Forcing the public to foot the bill for their “experiments” is a deplorable idea. By their own admission, such experiments amounted to anti-art (that is why the public has rejected it). For evidence, see the analysis of their work and what they said about it in What Art Is (pages 220-29)–which I co-authored. The relevant pages can be viewed at Google Books: http://tinyurl.com/nnvhpm.
    Michelle Marder Kamhi, Co-Editor, Aristos (An Online Review of the Arts)

  2. Kyle Gann says:

    That’s too sadly pissy a comment (Ms. Kamhi’s) to leave as a comment to a truly great artist. On the contrary, I was strongly impressed by the number of just plain folks who left tributes to Merce at his Salon obituary. I don’t know nuthin’ about dance, my wife isn’t an artist of any kind, but every time we saw Merce’s company dance we were blown away by the number of things you could *do* with dance that we never could have imagined, the number of dance issues we never realized we could understand. His work far transcended its experimental origins and became something for everyman.
    It’s a damn shame that this country won’t give great artists anywhere near the funding they need to do their work. Equally sad is the number of beginning artists who will never develop fully because they are not allowed the time and materials. Someday this country’s historians will look back on a stunted artistic world that was never allowed to blossom. Instead, we had reality TV (which I suppose fits Ms. Kamhi’s criterion for appealing to a wider public).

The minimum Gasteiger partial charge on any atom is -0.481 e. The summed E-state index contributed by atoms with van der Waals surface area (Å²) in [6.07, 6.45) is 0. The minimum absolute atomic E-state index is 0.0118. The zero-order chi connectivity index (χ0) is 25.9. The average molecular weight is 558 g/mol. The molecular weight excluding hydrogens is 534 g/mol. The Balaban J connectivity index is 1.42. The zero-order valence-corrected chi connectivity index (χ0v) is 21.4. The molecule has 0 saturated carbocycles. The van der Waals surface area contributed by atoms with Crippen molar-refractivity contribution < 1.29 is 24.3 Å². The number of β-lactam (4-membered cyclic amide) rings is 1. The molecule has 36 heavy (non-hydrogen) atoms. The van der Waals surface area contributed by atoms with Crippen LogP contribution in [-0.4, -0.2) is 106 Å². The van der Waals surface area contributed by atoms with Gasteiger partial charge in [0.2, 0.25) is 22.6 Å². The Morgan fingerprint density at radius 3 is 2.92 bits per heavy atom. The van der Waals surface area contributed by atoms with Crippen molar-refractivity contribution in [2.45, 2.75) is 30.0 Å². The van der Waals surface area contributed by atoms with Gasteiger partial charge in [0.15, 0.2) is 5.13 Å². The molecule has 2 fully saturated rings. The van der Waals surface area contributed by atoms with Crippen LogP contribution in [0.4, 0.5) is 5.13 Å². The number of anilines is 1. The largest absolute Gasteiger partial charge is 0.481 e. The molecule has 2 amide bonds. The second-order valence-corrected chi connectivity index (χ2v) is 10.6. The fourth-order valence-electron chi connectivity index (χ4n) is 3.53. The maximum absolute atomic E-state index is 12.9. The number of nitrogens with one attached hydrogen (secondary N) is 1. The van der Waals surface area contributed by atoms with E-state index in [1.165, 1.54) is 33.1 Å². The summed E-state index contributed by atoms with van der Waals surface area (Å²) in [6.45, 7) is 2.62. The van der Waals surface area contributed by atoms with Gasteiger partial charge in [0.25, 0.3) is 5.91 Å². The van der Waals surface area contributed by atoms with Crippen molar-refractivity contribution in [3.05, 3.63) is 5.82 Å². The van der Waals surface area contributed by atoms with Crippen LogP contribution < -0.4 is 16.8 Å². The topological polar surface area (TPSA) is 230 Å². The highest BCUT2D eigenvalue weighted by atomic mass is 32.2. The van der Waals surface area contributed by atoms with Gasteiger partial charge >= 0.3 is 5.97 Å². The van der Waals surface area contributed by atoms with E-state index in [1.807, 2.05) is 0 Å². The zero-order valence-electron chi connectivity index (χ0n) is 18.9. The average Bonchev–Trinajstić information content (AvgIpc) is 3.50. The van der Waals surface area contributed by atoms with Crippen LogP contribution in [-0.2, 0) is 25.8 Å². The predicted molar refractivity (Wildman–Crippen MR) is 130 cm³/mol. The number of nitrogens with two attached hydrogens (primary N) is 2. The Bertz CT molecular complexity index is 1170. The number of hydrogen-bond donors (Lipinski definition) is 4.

3. Cunningham’s is and has been for many years now to a very wide audience, relative to the dance field. Cage’s star continues to rise and his influence on music continues to grow as well.
    I doubt that Mark Morris has greater appeal than Merce, however you slice “appeal.”
    I think that Mark would laugh pretty hard being presented as a mainstram counterbalance to Merce Cunningham. Apparently, Ms. Kahmi, you’ve never heard Mark speak and most likely know little about his work. For if you did, you might be using Paula Abdul rather than Mark Morris as your example of experiments and the deplorable state of public financing thereof.

Speak Your Mind

*

an ArtsJournal blog